Fainting in coils
I don’t see eye to eye with Ali Eteraz here.
[T]he fact that Muslims around the world insist “Islam means peace” is evidence that a vast number of Muslims do not think that Islam means violence.
No…the fact that (many) Muslims insist that Islam means peace is evidence that many Muslims want to think that Islam means peace, and therefore they 1) simply insist that it does and 2) explain away anything that would cast doubt on that thought, either by saying that violence is extremist and aberrant or by saying that what looks to the uncomprehending like violence is actually peace. In short, they rationalize, as people often do about their chosen religion. It’s a mistake to take people’s defensive, often desperate rationalizations as evidence that they actually think what we want them to think. Really: big mistake. If a Christian tells you that Christianity means love, it would be a mistake to assume that that Christian means what you mean by ‘love.’ Christians will insist that Jesus was all about love then when you cite chapter and verse of Jesus getting quite hostile, they will say ‘Oh that was because he was angry with the Pharisees’ and go right on believing that Jesus was all about love.
Further, when a Muslim does commit something nasty against fellow human beings, and other Muslims decry this person as an “extremist”, this is evidence that a vast number of Muslims find brutish behaviour worth distancing themselves from. This too is a good thing. At the least, it shows that most Muslims share in the universal definitions of good and bad.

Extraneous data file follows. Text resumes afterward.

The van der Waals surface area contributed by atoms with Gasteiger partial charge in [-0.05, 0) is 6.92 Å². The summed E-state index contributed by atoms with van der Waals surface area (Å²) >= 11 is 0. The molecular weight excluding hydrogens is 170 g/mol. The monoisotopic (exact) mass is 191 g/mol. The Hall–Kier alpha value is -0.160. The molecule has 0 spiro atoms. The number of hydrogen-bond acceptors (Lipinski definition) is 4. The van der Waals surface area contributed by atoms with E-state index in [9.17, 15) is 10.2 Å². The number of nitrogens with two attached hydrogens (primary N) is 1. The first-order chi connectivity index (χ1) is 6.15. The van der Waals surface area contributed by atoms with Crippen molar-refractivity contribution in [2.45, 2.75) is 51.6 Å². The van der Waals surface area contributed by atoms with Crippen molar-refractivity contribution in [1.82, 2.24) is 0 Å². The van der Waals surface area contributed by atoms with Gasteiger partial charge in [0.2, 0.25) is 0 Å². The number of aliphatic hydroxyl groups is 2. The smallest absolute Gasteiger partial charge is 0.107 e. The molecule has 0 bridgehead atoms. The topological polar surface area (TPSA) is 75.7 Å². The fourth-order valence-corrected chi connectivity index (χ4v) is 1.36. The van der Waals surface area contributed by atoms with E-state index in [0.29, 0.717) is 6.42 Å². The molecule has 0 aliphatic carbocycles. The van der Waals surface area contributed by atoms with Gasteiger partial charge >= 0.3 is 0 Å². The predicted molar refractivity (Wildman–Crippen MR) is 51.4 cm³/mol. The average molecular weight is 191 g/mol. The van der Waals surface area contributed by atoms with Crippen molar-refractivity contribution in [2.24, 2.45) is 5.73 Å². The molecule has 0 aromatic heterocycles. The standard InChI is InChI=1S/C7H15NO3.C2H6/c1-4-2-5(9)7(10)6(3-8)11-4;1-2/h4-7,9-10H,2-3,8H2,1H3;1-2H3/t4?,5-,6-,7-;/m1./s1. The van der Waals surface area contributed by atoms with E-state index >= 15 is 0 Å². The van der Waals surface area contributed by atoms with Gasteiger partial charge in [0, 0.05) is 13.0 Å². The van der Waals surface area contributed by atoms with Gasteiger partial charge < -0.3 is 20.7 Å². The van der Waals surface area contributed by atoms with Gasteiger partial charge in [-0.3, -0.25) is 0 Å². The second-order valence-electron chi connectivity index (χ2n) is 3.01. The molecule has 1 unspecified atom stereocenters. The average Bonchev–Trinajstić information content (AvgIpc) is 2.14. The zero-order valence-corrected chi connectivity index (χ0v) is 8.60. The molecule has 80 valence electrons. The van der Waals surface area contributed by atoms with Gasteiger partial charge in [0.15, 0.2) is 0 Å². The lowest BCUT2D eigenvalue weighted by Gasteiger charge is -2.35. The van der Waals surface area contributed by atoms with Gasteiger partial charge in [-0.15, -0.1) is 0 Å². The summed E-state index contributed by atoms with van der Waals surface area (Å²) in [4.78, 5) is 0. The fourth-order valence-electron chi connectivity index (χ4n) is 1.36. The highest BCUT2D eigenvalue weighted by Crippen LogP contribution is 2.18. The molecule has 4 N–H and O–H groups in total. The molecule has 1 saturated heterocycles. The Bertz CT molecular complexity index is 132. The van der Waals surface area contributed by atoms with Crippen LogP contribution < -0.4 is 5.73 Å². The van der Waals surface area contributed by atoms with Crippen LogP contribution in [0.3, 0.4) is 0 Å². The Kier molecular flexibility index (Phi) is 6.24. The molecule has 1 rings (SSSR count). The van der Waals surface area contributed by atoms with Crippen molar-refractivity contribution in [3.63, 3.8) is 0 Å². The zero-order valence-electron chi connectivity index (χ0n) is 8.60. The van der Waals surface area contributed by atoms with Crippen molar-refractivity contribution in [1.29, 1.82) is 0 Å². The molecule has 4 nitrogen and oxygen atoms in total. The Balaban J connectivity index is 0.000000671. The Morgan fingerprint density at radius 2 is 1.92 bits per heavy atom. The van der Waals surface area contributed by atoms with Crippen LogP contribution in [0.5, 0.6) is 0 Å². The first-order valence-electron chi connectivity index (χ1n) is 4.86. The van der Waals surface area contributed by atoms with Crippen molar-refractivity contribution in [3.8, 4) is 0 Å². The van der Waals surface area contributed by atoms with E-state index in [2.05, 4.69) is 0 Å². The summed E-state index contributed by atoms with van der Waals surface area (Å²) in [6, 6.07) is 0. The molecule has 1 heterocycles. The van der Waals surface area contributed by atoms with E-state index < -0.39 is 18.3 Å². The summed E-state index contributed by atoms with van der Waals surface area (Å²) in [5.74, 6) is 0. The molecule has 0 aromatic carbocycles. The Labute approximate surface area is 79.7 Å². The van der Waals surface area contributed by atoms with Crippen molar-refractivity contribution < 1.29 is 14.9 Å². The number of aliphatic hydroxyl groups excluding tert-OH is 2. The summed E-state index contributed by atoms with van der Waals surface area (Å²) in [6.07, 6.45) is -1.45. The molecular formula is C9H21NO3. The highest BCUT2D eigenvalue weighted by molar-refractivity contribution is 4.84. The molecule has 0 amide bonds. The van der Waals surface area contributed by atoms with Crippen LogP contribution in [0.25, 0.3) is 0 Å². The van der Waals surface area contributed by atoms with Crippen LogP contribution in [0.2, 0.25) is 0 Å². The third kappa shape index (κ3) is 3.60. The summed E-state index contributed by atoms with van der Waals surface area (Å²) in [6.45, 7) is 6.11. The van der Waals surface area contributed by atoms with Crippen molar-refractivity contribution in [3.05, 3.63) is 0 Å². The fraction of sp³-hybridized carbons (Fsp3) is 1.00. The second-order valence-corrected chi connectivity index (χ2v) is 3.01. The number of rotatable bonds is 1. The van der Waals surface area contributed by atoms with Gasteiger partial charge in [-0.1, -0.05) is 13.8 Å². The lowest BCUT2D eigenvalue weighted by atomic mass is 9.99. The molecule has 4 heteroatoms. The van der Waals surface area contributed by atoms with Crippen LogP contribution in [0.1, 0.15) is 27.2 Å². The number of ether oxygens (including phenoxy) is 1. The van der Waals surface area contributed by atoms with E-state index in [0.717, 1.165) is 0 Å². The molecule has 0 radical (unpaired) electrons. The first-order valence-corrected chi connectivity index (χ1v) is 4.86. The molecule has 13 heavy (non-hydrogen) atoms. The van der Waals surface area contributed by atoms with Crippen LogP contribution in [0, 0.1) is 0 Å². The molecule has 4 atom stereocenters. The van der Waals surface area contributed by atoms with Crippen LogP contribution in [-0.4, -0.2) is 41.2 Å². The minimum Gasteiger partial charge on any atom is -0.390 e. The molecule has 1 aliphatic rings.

How does Eteraz know that ‘other Muslims’ are ‘a vast number of Muslims’ and how do the ‘a vast number of Muslims’ suddenly become ‘most Muslims’? How did we get from other to vast number of to most? Since the numbers are all left vague, we have no clue.
[W]hat is honesty to a secular humanist is psychological devastation to a believer. If a woman-respecting, non-violent, cool-headed Muslim says that he is a good person despite Islam, he would essentially be saying that Islam is irrelevant to his existence. A believer would never say that. He will chalk up his successes to his faith. He will insist that his faith galvanised every good thing in his life.
Some Muslims, in fact half of them, are women themselves as opposed to ‘woman-respecting’ men, but leave that aside for the moment. We know all that (we ‘secular humanists,’ though I’d rather be called an atheist, please), but that’s the problem. Defending the religion comes first, and truth or reality or unpleasant facts come second; the latter have to be made to fit the former, not the other way around. ‘A believer’ has to be able to credit his ‘faith’ for every good thing, therefore the believer will simply insist that the religion is the source of goodness no matter what evidence there might be that it’s not; the result is that whatever belongs to the religion is by definition good, necessarily; thus the believer is unable to judge what is good and what isn’t, and thus bad things are labeled good while remaining bad. That’s the danger of that way of thinking; that’s the danger of having sacrosanct protected ideas or beliefs that can’t be thought about without psychological devastation.
At the end of the piece Eteraz tells us of the contortions believers resort to in order to explain away a Koranic verse on flogging. But the verse remains – and people who like flogging remain, and people who want divine sanction for flogging remain, so what good is it twisting oneself into a pretzel to pretend that flogging is really a kind of massage? Not much.